‘Ingenuity’ Shows Off Advanced Darting Technology

Although ‘Perseverance,’ the rover, has demonstrated the advantages of a mobile fertility control platform, the drone has taken the idea to a whole new level.

“This is exactly what we’ve been praying for,” said one of the ranchers who witnessed the flight from a closed-circuit monitor.

“Those horses have been robbing us of our birthright for fifty years,” quipped another, “and it’s time somebody did something about it.”

A spokeswoman for one of the leading advocacy groups, who wished to remain anonymous, described the technology as “a breakthrough.”

RELATED: The Multiple-Use Mission of ‘Perseverance.’

Ingenuity Flies on Mars 04-19-21

Status of Calico Allotments

Table 4 in the Draft EA does not provide allotment sizes and grazing seasons, nor the percentage of each allotment falling inside the Complex, so key management indicators for the five HMAs involved, such as forage allocations and stocking rates, can’t be determined.

That would be a substantive comment on the EA.

What are the management priorities in these HMAs?  Do privately owned livestock receive better treatment than wild horses and burros?

The Proposed Action reads like a pest control program: Roundups, fertility control vaccines, intra-uterine devices, non-reproducing animals (males and females) and sex ratio skewing.

As for the allotments, RAS provides some information.  Four are managed by the Black Rock Field Office and one by the Humboldt River Field Office.

The Allotment Master report for Black Rock shows three in the Improve category and one in the Maintain category, while the report for Humboldt River shows one in the Improve category.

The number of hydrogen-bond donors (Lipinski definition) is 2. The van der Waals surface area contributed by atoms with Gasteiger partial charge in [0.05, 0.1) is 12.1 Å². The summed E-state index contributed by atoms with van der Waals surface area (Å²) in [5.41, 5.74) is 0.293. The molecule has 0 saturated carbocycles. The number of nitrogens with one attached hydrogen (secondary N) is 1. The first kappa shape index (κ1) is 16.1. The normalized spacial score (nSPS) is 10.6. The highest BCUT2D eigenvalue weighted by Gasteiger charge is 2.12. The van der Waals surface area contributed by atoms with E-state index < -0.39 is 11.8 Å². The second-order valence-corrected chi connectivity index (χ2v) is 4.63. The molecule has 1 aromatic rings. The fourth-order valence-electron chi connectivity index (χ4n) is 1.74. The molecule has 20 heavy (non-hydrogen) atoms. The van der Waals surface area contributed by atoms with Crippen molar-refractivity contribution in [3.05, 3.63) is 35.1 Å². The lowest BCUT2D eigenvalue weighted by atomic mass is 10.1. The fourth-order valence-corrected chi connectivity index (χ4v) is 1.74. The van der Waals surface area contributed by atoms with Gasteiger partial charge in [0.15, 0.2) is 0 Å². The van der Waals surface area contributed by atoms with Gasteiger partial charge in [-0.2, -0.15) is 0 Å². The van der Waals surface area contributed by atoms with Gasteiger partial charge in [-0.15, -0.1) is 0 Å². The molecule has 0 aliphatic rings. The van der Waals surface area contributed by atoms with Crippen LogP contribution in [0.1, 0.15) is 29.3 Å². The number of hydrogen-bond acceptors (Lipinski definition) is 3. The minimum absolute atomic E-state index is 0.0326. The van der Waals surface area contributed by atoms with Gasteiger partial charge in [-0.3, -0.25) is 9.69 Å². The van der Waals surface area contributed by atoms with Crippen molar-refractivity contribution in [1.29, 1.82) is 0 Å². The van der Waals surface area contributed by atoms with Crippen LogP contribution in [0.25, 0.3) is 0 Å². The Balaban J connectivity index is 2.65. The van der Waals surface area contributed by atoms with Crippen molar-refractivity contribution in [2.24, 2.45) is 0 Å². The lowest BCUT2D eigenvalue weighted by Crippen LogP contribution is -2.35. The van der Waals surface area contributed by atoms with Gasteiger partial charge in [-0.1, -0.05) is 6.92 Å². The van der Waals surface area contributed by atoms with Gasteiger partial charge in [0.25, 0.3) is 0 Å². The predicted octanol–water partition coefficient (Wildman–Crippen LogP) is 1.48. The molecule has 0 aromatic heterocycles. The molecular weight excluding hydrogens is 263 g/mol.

Alder Creek

  • 123,363 public acres
  • Improve category
  • 5,913 active AUMs

Paiute Meadows

  • 168,538 public acres
  • Improve category
  • 3,549 active AUMs

Buffalo Hills

  • 440,982 public acres
  • Improve category
  • 4,114 active AUMs

Soldier Meadows

  • 329,129 public acres
  • Improve category
  • 12,168 active AUMs

Leadville

  • 54,013 public acres
  • Maintain category
  • 1,291 active AUMs

The total grazing area is 1,116,025 acres, with 1,062,012 acres in the Improve category.

That means 95% of the BLM grazing land associated with the Calico Complex does not meet standards for rangeland health.

As of today, there is no category for blaming substandard conditions on wild horses and burros.

RELATED: Comments Invited on Draft EA for Calico Gather Plan.

More Signs of Dry Conditions in Western U.S.

Communities served by the Colorado River and its artificial lakes may be facing a water shortage declaration, according to a report posted yesterday by AP News.

An observable effect of drought in the wild horse world might be a jump in emergency roundups, accompanied, perhaps, by AUM reductions in grazing allotments.

The author tries to link the situation to (man-made) climate change, a fake problem that started off as global cooling, which couldn’t be demonstrated, followed by a shift to global warming, also unproven, supplanted again by climate change so its adherents could play it both ways.

Frequently, the term appears with concerns of hotter temperatures, as in the story, suggesting that they still believe in the greenhouse effect and global warming.

Water vapor, belched into the atmosphere by industrial and commercial cooling towers, and also by evaporation from lakes, rivers and oceans, is a much more potent greenhouse gas than CO2 but you never hear about it!

RELATED: Dry Conditions in California Signal Trouble in Great Basin?